CáccamoMarch 12, 2017 in Italy ⋅ ☀️ 10 °C
Making our way east along the northern coast, the views were mixed. We wimped out and took the autostrada past Sicily's capital city Palermo. The driving had been described in the guide book as some of the most anarchic in Europe. After the tranquility of Zingaro Nature Reserve we wanted to stay in our relaxed frames of mind, something the chaotic city streets would have tried! As we approached the urban area, we saw more tourist resorts beside the glistening Tyrrhenian sea. High rise flats dominated the view, some of them modern and in good condition, others crumbling. The road became more confused as we drew closer. Motorbikes and mopeds wove in and out of the traffic, the white lines were hardly visible and so we were never quite sure whether there were two lanes or three. The hard shoulder was frequently used as a handy undertaking lane and we found that whilst it was dangerous, it was no use getting stressed, the best thing was just to go with the flow as the locals seemed to be doing.
Leaving the city behind we were able to enjoy the outstanding countryside, overlooked by sharp sided mountains. Climbing inland we zig zagged past an incredibly deep rocky gorge before our eyes were drawn by a light blue lake filling a v shaped valley floor. The town we were to stay in had a view of this lake and from the car park we could hear bells clanking from the necks of cows grazing on its slopes.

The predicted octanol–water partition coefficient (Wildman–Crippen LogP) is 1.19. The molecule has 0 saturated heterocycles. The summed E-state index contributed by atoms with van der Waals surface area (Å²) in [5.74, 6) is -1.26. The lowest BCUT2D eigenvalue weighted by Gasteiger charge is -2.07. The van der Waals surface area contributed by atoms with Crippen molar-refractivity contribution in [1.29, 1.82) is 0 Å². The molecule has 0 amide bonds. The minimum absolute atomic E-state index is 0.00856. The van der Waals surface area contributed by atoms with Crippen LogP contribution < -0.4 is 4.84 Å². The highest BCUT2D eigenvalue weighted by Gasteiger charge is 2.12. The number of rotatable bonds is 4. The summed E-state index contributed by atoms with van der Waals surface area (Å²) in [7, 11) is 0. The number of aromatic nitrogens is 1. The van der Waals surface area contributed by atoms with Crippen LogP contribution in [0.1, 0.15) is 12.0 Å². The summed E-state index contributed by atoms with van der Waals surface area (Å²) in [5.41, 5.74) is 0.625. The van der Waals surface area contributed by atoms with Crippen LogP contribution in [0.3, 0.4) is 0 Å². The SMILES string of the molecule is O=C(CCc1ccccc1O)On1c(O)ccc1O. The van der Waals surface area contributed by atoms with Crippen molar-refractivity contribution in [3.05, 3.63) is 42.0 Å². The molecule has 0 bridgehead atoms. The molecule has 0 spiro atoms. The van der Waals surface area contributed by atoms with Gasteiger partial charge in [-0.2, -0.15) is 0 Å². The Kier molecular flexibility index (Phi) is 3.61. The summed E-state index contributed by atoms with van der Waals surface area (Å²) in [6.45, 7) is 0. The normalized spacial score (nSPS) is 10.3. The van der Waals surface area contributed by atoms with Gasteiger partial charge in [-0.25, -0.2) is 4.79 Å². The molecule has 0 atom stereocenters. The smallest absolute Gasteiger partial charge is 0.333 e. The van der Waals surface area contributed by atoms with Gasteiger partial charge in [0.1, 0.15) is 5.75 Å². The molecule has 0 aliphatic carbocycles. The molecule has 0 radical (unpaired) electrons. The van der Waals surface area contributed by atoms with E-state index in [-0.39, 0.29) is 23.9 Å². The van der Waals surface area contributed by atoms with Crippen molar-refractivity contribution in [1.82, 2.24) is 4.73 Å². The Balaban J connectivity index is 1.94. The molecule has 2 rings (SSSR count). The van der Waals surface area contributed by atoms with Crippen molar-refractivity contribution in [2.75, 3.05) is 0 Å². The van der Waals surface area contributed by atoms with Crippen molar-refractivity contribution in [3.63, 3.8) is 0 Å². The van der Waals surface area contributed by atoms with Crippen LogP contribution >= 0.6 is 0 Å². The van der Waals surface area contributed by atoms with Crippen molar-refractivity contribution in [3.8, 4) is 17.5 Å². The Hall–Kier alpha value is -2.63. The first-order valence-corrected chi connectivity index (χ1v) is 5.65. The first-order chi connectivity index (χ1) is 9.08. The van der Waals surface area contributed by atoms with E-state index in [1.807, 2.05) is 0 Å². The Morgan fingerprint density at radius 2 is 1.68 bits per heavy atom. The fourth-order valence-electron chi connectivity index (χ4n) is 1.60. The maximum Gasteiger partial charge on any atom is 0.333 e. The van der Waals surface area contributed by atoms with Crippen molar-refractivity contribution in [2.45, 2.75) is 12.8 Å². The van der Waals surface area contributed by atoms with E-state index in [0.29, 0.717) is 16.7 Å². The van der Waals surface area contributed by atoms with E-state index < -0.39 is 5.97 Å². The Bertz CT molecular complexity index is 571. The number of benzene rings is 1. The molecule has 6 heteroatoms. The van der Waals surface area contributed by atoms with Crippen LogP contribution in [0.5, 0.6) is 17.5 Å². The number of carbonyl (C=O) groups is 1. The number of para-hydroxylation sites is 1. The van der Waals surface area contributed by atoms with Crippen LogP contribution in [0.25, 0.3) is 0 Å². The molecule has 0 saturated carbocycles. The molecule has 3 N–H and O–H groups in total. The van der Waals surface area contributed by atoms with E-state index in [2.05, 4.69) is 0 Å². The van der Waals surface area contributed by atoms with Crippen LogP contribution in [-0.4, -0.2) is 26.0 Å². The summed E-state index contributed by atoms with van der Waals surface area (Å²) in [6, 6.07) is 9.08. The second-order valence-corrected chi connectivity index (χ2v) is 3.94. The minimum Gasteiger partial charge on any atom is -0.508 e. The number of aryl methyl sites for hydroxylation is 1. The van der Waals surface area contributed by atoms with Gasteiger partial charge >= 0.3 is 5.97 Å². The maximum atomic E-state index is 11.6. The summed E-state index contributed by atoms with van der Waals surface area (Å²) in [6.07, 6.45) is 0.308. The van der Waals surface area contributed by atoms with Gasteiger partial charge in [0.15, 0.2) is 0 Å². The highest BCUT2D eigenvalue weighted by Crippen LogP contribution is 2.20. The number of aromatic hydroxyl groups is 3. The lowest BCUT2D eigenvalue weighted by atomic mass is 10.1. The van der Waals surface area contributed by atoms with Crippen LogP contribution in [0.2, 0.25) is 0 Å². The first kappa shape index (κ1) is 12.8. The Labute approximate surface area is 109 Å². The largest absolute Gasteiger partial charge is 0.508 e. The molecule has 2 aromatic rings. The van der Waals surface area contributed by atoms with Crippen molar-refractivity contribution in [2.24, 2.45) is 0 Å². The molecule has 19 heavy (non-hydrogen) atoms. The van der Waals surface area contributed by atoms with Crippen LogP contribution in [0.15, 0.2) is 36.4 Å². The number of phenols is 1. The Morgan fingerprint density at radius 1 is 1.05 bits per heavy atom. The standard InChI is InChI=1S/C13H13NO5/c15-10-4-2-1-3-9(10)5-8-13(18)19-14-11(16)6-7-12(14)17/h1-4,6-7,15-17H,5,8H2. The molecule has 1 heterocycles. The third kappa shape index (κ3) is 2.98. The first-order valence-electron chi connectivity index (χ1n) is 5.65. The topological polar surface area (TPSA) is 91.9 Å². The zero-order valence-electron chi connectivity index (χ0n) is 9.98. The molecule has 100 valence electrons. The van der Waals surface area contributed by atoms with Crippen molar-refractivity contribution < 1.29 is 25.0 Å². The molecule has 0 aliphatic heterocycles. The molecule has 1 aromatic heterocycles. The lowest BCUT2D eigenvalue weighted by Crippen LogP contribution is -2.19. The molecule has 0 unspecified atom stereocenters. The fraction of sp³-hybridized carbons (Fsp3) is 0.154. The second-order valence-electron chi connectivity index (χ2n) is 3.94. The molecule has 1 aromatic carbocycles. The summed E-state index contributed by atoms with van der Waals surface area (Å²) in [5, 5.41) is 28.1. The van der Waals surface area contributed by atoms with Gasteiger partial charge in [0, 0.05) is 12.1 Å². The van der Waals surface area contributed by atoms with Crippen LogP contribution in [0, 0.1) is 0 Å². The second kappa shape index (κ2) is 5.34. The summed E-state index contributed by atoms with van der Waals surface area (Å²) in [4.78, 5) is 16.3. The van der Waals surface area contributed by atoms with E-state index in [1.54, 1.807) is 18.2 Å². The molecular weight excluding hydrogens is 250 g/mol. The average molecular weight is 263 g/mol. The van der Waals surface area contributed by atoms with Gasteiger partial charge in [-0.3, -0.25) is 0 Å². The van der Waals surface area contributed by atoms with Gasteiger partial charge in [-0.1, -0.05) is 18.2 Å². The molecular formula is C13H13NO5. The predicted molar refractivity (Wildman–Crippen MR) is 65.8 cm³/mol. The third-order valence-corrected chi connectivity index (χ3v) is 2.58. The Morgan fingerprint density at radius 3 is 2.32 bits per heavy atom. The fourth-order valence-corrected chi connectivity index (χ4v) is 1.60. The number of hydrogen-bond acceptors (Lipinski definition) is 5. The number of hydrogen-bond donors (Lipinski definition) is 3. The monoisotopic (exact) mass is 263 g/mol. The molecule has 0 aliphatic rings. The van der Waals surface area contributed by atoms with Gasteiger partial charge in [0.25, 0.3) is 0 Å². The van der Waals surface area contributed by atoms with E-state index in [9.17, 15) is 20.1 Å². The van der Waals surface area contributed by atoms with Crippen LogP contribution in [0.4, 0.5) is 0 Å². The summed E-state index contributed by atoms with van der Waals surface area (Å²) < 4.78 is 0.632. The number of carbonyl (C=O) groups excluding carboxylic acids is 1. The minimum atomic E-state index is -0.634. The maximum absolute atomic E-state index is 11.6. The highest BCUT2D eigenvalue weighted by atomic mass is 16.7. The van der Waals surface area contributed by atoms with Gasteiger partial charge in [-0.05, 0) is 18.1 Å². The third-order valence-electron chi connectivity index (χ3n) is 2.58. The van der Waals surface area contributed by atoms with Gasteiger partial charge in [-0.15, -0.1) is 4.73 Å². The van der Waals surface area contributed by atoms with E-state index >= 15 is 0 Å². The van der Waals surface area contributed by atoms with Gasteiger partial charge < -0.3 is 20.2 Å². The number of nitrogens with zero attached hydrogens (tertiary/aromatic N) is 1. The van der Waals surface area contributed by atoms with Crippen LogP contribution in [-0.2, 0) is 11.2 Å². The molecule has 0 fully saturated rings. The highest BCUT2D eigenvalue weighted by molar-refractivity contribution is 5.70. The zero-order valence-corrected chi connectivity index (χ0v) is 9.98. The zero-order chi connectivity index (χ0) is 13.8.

Pulling in, we were instructed to back up in a specific spot by a whistle blowing, rather unofficial looking man. His front two teeth were missing and he spoke very fast, making it impossible for Vicky to understand him. He asked us for €2 and we handed it over. We'd heard about unofficial attendents who asked for money and if people refused, they would return to find their cars damaged. Official or not, he at least managed to keep good order in the car park and direct us towards some places we could eat lunch.
Cacciamo had a large, quite modern castle on top of a rocky outcrop. It was in a square with a view of this, that we sat out for a lunch of piadino (thick fajita) and crepe sandwiches with a bottle of red wine. It was probably warmer sitting in this square in mid March than it will be in mid summer when we are up in Sweden. We finished lunch off with a visit to the gelaterria and some cherry, vanilla and Ferrero Rocher ice creams.
The car park had new looking water and electric points installed for vans. Unfortunately, they were so new that they weren't yet connected, so we needed to be a bit conservative with our water usage. The parking attendant returned to duty after his siesta and diligently stayed until 10pm, blowing his whistle to catch drivers' attention. He hung around the van and when Will opened the door to let the cooking steam out, he poked his head in, spied our fruit box and cheekily asked for an orange! The car park filled up as the evening progressed and people flooded in for a meal. We heard plenty of loud arguments over the fee but got the impression that the attendant always got his way!Read more